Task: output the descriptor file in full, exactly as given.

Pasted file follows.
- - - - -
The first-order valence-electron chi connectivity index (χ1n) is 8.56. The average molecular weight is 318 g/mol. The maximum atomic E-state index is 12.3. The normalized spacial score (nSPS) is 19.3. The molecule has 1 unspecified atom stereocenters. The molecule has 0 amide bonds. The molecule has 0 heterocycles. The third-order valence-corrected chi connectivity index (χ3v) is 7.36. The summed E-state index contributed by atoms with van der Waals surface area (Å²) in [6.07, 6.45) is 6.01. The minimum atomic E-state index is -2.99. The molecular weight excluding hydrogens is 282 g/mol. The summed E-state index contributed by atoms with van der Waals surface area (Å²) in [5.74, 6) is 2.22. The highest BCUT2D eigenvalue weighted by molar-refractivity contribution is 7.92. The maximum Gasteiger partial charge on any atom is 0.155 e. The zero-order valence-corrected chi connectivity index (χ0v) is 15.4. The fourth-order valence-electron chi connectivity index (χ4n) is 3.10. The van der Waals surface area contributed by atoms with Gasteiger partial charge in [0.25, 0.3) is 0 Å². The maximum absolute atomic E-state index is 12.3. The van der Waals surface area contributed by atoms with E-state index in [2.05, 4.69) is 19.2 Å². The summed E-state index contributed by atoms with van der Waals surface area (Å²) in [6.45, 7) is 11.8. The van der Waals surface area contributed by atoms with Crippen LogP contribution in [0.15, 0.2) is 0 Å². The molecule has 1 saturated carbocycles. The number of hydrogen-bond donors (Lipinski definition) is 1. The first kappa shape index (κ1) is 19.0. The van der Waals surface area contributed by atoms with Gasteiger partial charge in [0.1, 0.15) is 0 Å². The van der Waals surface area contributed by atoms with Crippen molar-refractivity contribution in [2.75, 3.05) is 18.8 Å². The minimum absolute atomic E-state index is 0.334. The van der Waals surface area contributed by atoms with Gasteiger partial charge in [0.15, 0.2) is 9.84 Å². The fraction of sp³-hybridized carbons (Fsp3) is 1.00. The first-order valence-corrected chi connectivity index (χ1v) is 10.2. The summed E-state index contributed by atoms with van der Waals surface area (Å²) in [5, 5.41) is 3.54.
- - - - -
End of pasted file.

The first-order valence-electron chi connectivity index (χ1n) is 8.56. The average molecular weight is 318 g/mol. The maximum atomic E-state index is 12.3. The normalized spacial score (nSPS) is 19.3. The molecule has 1 unspecified atom stereocenters. The molecule has 0 amide bonds. The molecule has 0 heterocycles. The third-order valence-corrected chi connectivity index (χ3v) is 7.36. The summed E-state index contributed by atoms with van der Waals surface area (Å²) in [6.07, 6.45) is 6.01. The minimum atomic E-state index is -2.99. The molecular weight excluding hydrogens is 282 g/mol. The summed E-state index contributed by atoms with van der Waals surface area (Å²) in [5.74, 6) is 2.22. The highest BCUT2D eigenvalue weighted by molar-refractivity contribution is 7.92. The maximum Gasteiger partial charge on any atom is 0.155 e. The zero-order valence-corrected chi connectivity index (χ0v) is 15.4. The fourth-order valence-electron chi connectivity index (χ4n) is 3.10. The van der Waals surface area contributed by atoms with Gasteiger partial charge in [0.25, 0.3) is 0 Å². The maximum absolute atomic E-state index is 12.3. The van der Waals surface area contributed by atoms with E-state index in [2.05, 4.69) is 19.2 Å². The summed E-state index contributed by atoms with van der Waals surface area (Å²) in [6.45, 7) is 11.8. The van der Waals surface area contributed by atoms with Crippen LogP contribution in [0.15, 0.2) is 0 Å². The molecule has 1 saturated carbocycles. The number of hydrogen-bond donors (Lipinski definition) is 1. The first kappa shape index (κ1) is 19.0. The van der Waals surface area contributed by atoms with Gasteiger partial charge in [0.1, 0.15) is 0 Å². The van der Waals surface area contributed by atoms with Crippen molar-refractivity contribution in [2.75, 3.05) is 18.8 Å². The minimum absolute atomic E-state index is 0.334. The van der Waals surface area contributed by atoms with Gasteiger partial charge in [0.15, 0.2) is 9.84 Å². The fraction of sp³-hybridized carbons (Fsp3) is 1.00. The first-order valence-corrected chi connectivity index (χ1v) is 10.2. The summed E-state index contributed by atoms with van der Waals surface area (Å²) in [5, 5.41) is 3.54.